the second step being operated such that the voltage signal for aligning the ferroelectric liquid crystal in one alignment state is simultaneously applied to pixels on scanning electrodes except for the scanning electrodes of the first step, and the voltage signal for aligning the ferroelectric liquid crystal in the other alignment state is selectively applied to the pixels on the scanning electrodes.
FIG. 1 is a block diagram of an FLC panel drive system according to an embodiment of the present invention;
FIGS. 2A and 2B are timing charts of signals in the drive system in FIG. 1;
FIG. 3 is a block diagram of a conventional FLC panel drive system;
FIGS. 4A and 4B are timing charts of the drive system in FIG. 3; and
FIG. 5 is a view showing a section of an FLC pixel.
According to the present invention, when an FLC panel is to be driven in an interlace mode, a nondisplay field period is used as a resetting period, and impurity ions stored on upper and lower electrodes of each FLC pixel can also be reset. For this reason, an interference of the impurity ions with a write operation can be eliminated, and the FLC panel can be appropriately driven.
FIG. 1 is a block diagram of an FLC panel drive system according to an embodiment of the present invention, and FIGS. 2A and 2B are timing charts thereof. In the drive system shown in FIG. 1, the Y driver 3 in FIG. 3 is divided into a Yodd driver 3-1 and a Yeven driver 3-2. The FLC pixels constituting odd fields and the FLC pixels constituting even fields are independently driven. More specifically, in the drive system of FIG. 1, pixels 8 in the FLC panel 1 are interlaced by a TFT 9, an X driver 2, the Yodd driver 3-1, and the Yeven driver 3-2 in accordance with an active matrix scheme. The Yodd driver 3-1 drives gates of odd gate lines 6-1, and the Yeven driver 3-2 drives gates of even gate lines 6-2. A negative reset signal and a positive write signal are alternately applied every 1/2 horizontal period from a reset/write changeover circuit 5 to signal lines 7 (FIGS. 2A and 2B). Each write signal is a write signal obtained by holding a video signal sampled at a timing corresponding to each pixel by an amount of one horizontal line.
In an odd field period of the video signal, as shown in FIG. 2A, gate pulse application of the Yodd driver 3-1 is shifted from that of the Yeven driver 3-2 by a 1/2 horizontal period. A write signal 10 is applied to pixels on the odd gate lines 6-1, and the reset signal 11 is applied to the pixels on the even gate lines 6-2. A write voltage 13 is applied to the pixels on the odd gate line 6-1 during the field period, thereby continuously performing a display. A reset voltage 12 is applied to the pixels on the even gate line 6-2, thereby performing a resetting operation (FIG. 2B). During the even field period of the video signal, signals opposite to those in the odd field period are applied to the pixels on the gate lines. A reset voltage is kept applied to the pixels on the odd gate lines 6-1 to perform a resetting operation. A write voltage is kept applied to the pixels on the even gate lines 6-2 to perform a display (FIG. 2B). The positive and negative voltages applied to the FLC pixels cancel each other on the average over time, or the polarity of the total voltage is slightly shifted to the negative side (since the absolute value of the reset voltage is preferably set to be almost equal to the maximum value of the write voltage). The impurity ions are attracted to the side opposite to the write interference described above. The FLC and the impurity ions are reset to appropriately perform the next write operation. An appropriate display corresponding to the write voltage can be performed.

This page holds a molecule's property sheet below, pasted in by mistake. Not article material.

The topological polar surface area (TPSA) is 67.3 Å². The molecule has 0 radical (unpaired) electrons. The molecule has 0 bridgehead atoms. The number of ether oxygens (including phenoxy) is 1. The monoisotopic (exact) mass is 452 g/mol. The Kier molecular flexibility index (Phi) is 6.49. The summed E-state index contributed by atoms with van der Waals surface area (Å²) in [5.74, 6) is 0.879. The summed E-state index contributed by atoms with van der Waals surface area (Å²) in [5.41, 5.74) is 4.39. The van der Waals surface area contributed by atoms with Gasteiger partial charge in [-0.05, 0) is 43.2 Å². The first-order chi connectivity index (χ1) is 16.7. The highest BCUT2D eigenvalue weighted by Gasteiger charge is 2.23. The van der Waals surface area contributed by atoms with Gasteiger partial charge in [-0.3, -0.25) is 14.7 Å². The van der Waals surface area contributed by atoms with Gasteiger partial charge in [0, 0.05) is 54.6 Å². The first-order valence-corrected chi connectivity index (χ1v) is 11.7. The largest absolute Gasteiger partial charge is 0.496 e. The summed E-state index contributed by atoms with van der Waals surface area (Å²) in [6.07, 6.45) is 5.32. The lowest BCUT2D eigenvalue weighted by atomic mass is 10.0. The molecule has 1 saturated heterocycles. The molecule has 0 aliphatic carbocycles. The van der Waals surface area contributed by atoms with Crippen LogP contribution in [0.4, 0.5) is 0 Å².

According to the present invention, as has been described above, when an FLC panel is to be driven in an interlace mode such as NTSC•HD, a nondisplay field period is used as a resetting period, thereby assuring a sufficiently long reset period. The impurity ions in the FLC layer can also be reset, thereby performing an excellent write operation.
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|U.S. Classification||345/96, 345/97, 345/209|
|International Classification||G02F1/133, G09G3/36|
|Cooperative Classification||G09G2310/0224, G09G2310/062, G09G2310/06, G09G2310/061, G09G3/3651|